Our heroes were fighting to save lives, to practice emergency medicine.Last week’s terror in Jerusalem struck close to home. The boom of the blast at Cafe Hillel on Emek Refaim shook the windows of our house and left no doubt that we were hit again-this time in our own neighborhood.
Our son Yossi was on the phone with his brother Momo, asking when he would be back so they could watch another episode on DVD of 24, the addictive US series about terrorism. Momo was crossing Emek Refaim, which is two blocks from our house, and they both heard the blast.
Momo, 16, is a trained Paramedic with Magen David Adom, took out his plastic gloves which he keeps in his school backpack, and began to run the block to the cafe, to help with the injured. Yossi ran out the door with my wife Jane to go get Momo.
Momo was one of the first to arrive at the scene. As he described it later, it was a scene straight out of Dante or Eli Wiesel. Victims were screaming and strewn about. A group of bystanders was attempting to put out a fire that was consuming a man. Amputated legs and arms were lying in pools of blood. A mans head was in the middle of the street.
Momo acted according to the training he received this summer, in a course designed to teach him how to handle these kind of events. As soon as the lead ambulance arrived he was told who to evacuate and he helped carry the injured on stretchers.
Within ten minutes it was over, and the amazing Israeli emergency medical teams had again acted with alacrity and professionalism. His mother and brother found him covered with victims blood and walked him home.
I was in the office when the blast hit, and was frantic with worry because I could not find anyone by phone. Finally I got a call from my son Yossi telling me that our family was OK and that we would meet at home.
Getting home and seeing your son’s clothes splattered with blood of a terror attack, is a parental experience I will not forget. The relief of seeing him unhurt mixed together with the pain and outrage and grief of an attack so close to home.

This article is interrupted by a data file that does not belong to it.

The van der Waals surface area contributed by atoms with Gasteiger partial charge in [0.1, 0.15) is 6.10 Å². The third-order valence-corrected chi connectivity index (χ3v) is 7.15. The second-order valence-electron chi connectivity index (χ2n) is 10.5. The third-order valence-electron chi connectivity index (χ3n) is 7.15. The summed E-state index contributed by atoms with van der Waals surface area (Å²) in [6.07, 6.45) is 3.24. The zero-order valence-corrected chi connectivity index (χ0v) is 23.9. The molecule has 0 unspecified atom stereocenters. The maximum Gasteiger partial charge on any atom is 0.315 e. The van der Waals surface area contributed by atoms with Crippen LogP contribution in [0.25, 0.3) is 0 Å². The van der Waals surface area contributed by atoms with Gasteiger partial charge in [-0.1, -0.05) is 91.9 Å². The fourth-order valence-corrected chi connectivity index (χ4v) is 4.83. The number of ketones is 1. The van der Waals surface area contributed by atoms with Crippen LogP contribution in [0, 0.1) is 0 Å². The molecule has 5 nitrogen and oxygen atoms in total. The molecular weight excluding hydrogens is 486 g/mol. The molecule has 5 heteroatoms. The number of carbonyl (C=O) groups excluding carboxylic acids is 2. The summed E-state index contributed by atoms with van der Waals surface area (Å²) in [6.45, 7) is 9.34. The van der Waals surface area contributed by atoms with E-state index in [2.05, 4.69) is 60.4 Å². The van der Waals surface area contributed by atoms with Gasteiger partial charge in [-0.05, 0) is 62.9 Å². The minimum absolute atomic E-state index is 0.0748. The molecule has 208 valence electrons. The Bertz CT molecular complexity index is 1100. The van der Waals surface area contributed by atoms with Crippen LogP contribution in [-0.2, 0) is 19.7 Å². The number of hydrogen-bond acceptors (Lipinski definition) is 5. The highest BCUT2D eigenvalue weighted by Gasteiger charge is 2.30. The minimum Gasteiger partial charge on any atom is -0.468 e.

After Momo showered, we together watched on TV the surreal scenes of our amazing and beautiful neighborhood hit, hurt and bleeding. Momo was curled up with his dog Lucy, hugging her and trying to regain some semblance of normalcy. A sixteen year old boy, having done his heroic work and having seen scenes that one should never see, trying to return to what’s left of his adolescence.
We watched the scenes of jubilation in Gaza, with thousands of Palestinians taking to the streets in spontaneous celebration, delirious with joy at the ‘quality” attacks. Sheikh Ahmed Yassin and others praised the “bravery” of the suicide bombers and shouted their satisfaction. He in particular mentioned the “great” Abu Shnab, the “engineer” of dozens of Israeli deaths whose death was now avenged.
I was struck by the contrast between the two societies. Our heroes were out on Emek Refaim fighting to save lives, to practice emergency medicine, to reduce casualties. Their heroes were sowing death and destruction, their engineering was the science of terror.
The next morning as the bright Jerusalem sun came up again over our neighborhood, most of the outward signs of destruction had been washed away and cleaned up. Despite the continued terror alerts and torrent of news about the attacks, the children need to go to school, to get on with our lives.
But the news contained more bitter tidings that took your breath away. Among the dead in the previous night’s blast was Dr. David Applebaum and his daughter Nava. Nava was due to be married that night in a joyous wedding of 500 guests. David was a doctor of emergency medicine who was a fixture in Jerusalem’s medical scene, having treated hundreds of terror victims. He was the founder of Terem, Jerusalem’s private emergency medical clinic, and my best friend’s partner. He was a learned man, a kind man, a tzaddik. He was a true hero of Jerusalem.
I let Momo “sleep in” that morning. I tried to wake him but he said he needed some more sleep. His teacher from school just called to say that he heard from Momo’s friends that he had a “tough night” and was among the first on the terror scene. He suggested that after we attend the morning’s funeral for Dr. Applebaum and his daughter that I take him to school, so he can be with his friends and talk about what has happened. My son and his friends, true heroes of Jerusalem.